Monday, February 18, 2008

Unit 3.Finding a Job on line!

Unit 3. Finding a job on line

Well, now you're about to graduate... and comes the hard task of finding a job... So, where do we start? A good way to find a job is by looking for the perfect job in the internet. Let's get ready to ship off in this exciting adventure!

Finding a Job!

First of all... ask yourself this question: What do you want to do? What can you do? What are you certified or will be certified ...soon... to do?

Next, go to Yahoo Hot Jobs , or Vault and try to located a job you'd like to have. This is how your degree is called in the United States or these are your Certifications.

Now, that you have selected a job, apply on line and check on vocabulary.

This is a useful article about how to find an online job

When it comes to a fruitful online job search, successful job seekers follow these 10 guidelines.

1. If you build it, they can come. Instead of simply posting your resume on a Web site, take it one step further and design an easily-navigable Web site or online portfolio where recruiters can view your body of work, read about your goals and obtain contact information.

2. Check yourself to make sure you haven't wrecked yourself. Google yourself to see what comes up -- and what potential employers will see if they do the same. If you don't like what you find, it's time to do damage control.

3. Narrow your options. Many job boards offer filters to help users refine their search results more quickly. You should have the option to narrow your job search by region, industry and duration, and, oftentimes, you can narrow it even more by keywords, company names, experience needed and salary.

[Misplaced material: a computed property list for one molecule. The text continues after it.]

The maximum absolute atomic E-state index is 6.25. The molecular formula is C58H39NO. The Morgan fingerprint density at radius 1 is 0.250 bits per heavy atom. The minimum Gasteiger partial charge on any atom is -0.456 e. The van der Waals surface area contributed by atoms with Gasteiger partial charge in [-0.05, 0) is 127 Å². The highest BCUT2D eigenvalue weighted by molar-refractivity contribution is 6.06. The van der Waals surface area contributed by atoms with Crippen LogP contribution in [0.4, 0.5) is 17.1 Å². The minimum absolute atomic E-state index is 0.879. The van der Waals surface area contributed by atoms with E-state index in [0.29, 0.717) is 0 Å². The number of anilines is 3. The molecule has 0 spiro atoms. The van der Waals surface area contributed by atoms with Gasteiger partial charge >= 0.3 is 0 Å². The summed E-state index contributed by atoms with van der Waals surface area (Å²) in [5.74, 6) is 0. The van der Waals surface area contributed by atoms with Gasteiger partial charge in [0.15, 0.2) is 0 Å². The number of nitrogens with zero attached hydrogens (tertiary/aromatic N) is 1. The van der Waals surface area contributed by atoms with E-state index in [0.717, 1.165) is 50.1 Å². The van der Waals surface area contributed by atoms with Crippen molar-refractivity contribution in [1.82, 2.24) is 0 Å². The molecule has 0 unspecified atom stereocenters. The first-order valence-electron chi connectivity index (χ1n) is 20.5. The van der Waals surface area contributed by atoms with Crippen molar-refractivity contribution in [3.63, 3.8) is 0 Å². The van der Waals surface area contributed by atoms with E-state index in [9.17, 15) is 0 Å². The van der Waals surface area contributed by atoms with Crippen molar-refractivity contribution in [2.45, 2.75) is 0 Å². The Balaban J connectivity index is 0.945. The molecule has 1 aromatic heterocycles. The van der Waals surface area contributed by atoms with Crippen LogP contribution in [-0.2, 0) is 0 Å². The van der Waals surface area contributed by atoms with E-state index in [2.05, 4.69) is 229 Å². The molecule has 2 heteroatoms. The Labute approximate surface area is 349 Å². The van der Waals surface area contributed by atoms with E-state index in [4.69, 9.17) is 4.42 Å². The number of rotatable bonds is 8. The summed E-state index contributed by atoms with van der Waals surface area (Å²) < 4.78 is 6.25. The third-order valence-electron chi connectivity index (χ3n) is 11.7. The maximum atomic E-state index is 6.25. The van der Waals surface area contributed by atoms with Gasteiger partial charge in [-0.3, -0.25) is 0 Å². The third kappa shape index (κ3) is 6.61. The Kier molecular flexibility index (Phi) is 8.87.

4. Go directly to the source. Instead of just applying for the posted job opening, one of the best strategies to finding a job is to first figure out where you want to work, target that company or industry and then contact the hiring manager. Also, many employers' career pages invite visitors to fill out candidate profiles, describing their background, jobs of interest, salary requirements and other preferences.

5. Find your niche with industry Web sites. Refine your search even more by visiting your industry's national or regional Web site, where you can find jobs in your field that might not appear on a national job board. More and more employers are advertising jobs on these sites in hopes of getting a bigger pool of qualified applicants.

6. Try online recruiters. Recruiters will help match you with jobs that meet your specific skills and needs. Not sure where to start? Sites such as,, and provide links to online headhunters for job seekers.

7. Utilize video resumes. Video resumes are just one more way to stand out to employers. Intended as supplements to -- not replacements for -- traditional resumes, video resumes allow job seekers to showcase a little bit of their personalities and highlight one or two points of interest on their resumes.

8. Run queries. You run searches on everything else, from your high school sweetheart to low-fat recipes, so why not jobs? Enter a query that describes the exact kind of job you're seeking and you may find more resources you wouldn't find otherwise (but be prepared to do some sorting).

9. Utilize job alerts. Most job boards have features that allow you to sign up to receive e-mail alerts about newly available jobs that match your chosen criteria. Or go a step further and arrange an RSS (really simple syndication) feed from one of these job sites to appear on your customized Internet homepage or your PC's news-reader software.